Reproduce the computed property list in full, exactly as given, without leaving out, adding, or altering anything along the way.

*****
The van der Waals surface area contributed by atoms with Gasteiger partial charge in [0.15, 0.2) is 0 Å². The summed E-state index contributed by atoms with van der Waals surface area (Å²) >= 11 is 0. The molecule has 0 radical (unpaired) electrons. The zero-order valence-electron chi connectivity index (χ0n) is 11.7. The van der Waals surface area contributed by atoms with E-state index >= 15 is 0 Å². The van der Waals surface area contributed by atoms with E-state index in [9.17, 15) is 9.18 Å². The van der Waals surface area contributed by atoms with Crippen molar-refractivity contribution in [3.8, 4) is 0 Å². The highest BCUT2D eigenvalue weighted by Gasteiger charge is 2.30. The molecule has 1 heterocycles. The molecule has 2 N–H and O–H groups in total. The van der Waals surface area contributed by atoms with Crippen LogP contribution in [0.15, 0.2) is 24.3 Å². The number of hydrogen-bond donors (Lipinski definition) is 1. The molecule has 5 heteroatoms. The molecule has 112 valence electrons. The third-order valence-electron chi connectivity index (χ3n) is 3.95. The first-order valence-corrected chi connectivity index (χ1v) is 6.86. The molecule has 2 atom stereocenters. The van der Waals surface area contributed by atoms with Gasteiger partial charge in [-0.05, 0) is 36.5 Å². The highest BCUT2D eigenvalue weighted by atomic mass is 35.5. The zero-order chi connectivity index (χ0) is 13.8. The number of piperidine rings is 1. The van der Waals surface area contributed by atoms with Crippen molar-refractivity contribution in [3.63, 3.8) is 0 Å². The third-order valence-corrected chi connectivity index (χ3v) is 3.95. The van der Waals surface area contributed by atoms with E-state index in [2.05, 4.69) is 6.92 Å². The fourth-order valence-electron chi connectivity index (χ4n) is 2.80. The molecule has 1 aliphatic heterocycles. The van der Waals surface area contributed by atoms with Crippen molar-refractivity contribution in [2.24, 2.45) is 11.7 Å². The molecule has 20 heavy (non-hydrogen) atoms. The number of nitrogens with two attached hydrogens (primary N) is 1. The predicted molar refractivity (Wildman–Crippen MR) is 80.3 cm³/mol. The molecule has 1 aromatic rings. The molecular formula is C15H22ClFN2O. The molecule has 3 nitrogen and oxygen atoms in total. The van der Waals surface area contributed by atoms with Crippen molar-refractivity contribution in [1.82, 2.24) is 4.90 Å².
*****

The van der Waals surface area contributed by atoms with Gasteiger partial charge in [0.15, 0.2) is 0 Å². The summed E-state index contributed by atoms with van der Waals surface area (Å²) >= 11 is 0. The molecule has 0 radical (unpaired) electrons. The zero-order valence-electron chi connectivity index (χ0n) is 11.7. The van der Waals surface area contributed by atoms with E-state index >= 15 is 0 Å². The van der Waals surface area contributed by atoms with E-state index in [9.17, 15) is 9.18 Å². The van der Waals surface area contributed by atoms with Crippen molar-refractivity contribution in [3.8, 4) is 0 Å². The highest BCUT2D eigenvalue weighted by Gasteiger charge is 2.30. The molecule has 1 heterocycles. The molecule has 2 N–H and O–H groups in total. The van der Waals surface area contributed by atoms with Crippen LogP contribution in [0.15, 0.2) is 24.3 Å². The number of hydrogen-bond donors (Lipinski definition) is 1. The molecule has 5 heteroatoms. The molecule has 112 valence electrons. The third-order valence-electron chi connectivity index (χ3n) is 3.95. The first-order valence-corrected chi connectivity index (χ1v) is 6.86. The molecule has 2 atom stereocenters. The van der Waals surface area contributed by atoms with Gasteiger partial charge in [-0.05, 0) is 36.5 Å². The highest BCUT2D eigenvalue weighted by atomic mass is 35.5. The zero-order chi connectivity index (χ0) is 13.8. The number of piperidine rings is 1. The van der Waals surface area contributed by atoms with Crippen molar-refractivity contribution in [3.63, 3.8) is 0 Å². The third-order valence-corrected chi connectivity index (χ3v) is 3.95. The van der Waals surface area contributed by atoms with E-state index in [2.05, 4.69) is 6.92 Å². The fourth-order valence-electron chi connectivity index (χ4n) is 2.80. The molecule has 1 aliphatic heterocycles. The van der Waals surface area contributed by atoms with Crippen molar-refractivity contribution in [2.24, 2.45) is 11.7 Å². The molecule has 20 heavy (non-hydrogen) atoms. The number of nitrogens with two attached hydrogens (primary N) is 1. The predicted molar refractivity (Wildman–Crippen MR) is 80.3 cm³/mol. The molecule has 1 aromatic rings. The molecular formula is C15H22ClFN2O. The molecule has 3 nitrogen and oxygen atoms in total. The van der Waals surface area contributed by atoms with Crippen molar-refractivity contribution in [1.82, 2.24) is 4.90 Å².